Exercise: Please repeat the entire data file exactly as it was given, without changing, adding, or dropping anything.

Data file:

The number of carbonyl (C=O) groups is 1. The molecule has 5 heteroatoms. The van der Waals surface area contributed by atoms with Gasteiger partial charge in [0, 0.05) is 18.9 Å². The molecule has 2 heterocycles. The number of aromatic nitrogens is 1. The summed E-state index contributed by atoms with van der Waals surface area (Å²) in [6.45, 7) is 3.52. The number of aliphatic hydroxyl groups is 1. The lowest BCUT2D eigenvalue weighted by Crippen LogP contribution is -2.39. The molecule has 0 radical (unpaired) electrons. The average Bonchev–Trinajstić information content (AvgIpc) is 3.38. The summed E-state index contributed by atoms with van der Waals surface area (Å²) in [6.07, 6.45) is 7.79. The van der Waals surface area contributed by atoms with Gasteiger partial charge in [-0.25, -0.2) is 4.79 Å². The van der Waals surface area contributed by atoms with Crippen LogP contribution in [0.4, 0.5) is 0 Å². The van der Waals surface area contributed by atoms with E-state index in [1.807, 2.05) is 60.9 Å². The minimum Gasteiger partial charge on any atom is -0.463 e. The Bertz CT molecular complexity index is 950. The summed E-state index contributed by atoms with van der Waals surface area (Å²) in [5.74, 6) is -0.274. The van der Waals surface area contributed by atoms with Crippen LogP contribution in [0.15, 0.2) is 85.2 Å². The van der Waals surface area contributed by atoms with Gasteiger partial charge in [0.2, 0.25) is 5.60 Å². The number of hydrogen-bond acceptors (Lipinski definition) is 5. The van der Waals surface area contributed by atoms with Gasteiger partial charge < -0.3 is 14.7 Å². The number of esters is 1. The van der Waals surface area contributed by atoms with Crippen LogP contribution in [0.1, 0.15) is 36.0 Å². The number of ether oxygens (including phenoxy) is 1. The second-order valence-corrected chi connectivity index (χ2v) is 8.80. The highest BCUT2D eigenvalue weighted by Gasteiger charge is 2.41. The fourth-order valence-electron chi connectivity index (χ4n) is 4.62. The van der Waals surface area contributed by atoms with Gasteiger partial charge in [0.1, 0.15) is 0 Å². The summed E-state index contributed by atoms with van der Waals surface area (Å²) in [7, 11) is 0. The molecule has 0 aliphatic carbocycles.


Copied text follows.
The number of carbonyl (C=O) groups is 1. The molecule has 5 heteroatoms. The van der Waals surface area contributed by atoms with Gasteiger partial charge in [0, 0.05) is 18.9 Å². The molecule has 2 heterocycles. The number of aromatic nitrogens is 1. The summed E-state index contributed by atoms with van der Waals surface area (Å²) in [6.45, 7) is 3.52. The number of aliphatic hydroxyl groups is 1. The lowest BCUT2D eigenvalue weighted by Crippen LogP contribution is -2.39. The molecule has 0 radical (unpaired) electrons. The average Bonchev–Trinajstić information content (AvgIpc) is 3.38. The summed E-state index contributed by atoms with van der Waals surface area (Å²) in [6.07, 6.45) is 7.79. The van der Waals surface area contributed by atoms with Gasteiger partial charge in [-0.25, -0.2) is 4.79 Å². The van der Waals surface area contributed by atoms with Crippen LogP contribution in [0.4, 0.5) is 0 Å². The van der Waals surface area contributed by atoms with E-state index in [1.807, 2.05) is 60.9 Å². The minimum Gasteiger partial charge on any atom is -0.463 e. The Bertz CT molecular complexity index is 950. The summed E-state index contributed by atoms with van der Waals surface area (Å²) in [5.74, 6) is -0.274. The van der Waals surface area contributed by atoms with Crippen LogP contribution in [0.15, 0.2) is 85.2 Å². The van der Waals surface area contributed by atoms with Gasteiger partial charge in [0.2, 0.25) is 5.60 Å². The number of hydrogen-bond acceptors (Lipinski definition) is 5. The van der Waals surface area contributed by atoms with Gasteiger partial charge < -0.3 is 14.7 Å². The number of esters is 1. The van der Waals surface area contributed by atoms with Crippen LogP contribution in [0.1, 0.15) is 36.0 Å². The number of ether oxygens (including phenoxy) is 1. The second-order valence-corrected chi connectivity index (χ2v) is 8.80. The highest BCUT2D eigenvalue weighted by Gasteiger charge is 2.41. The fourth-order valence-electron chi connectivity index (χ4n) is 4.62. The van der Waals surface area contributed by atoms with Gasteiger partial charge in [0.1, 0.15) is 0 Å². The summed E-state index contributed by atoms with van der Waals surface area (Å²) in [7, 11) is 0. The molecule has 0 aliphatic carbocycles.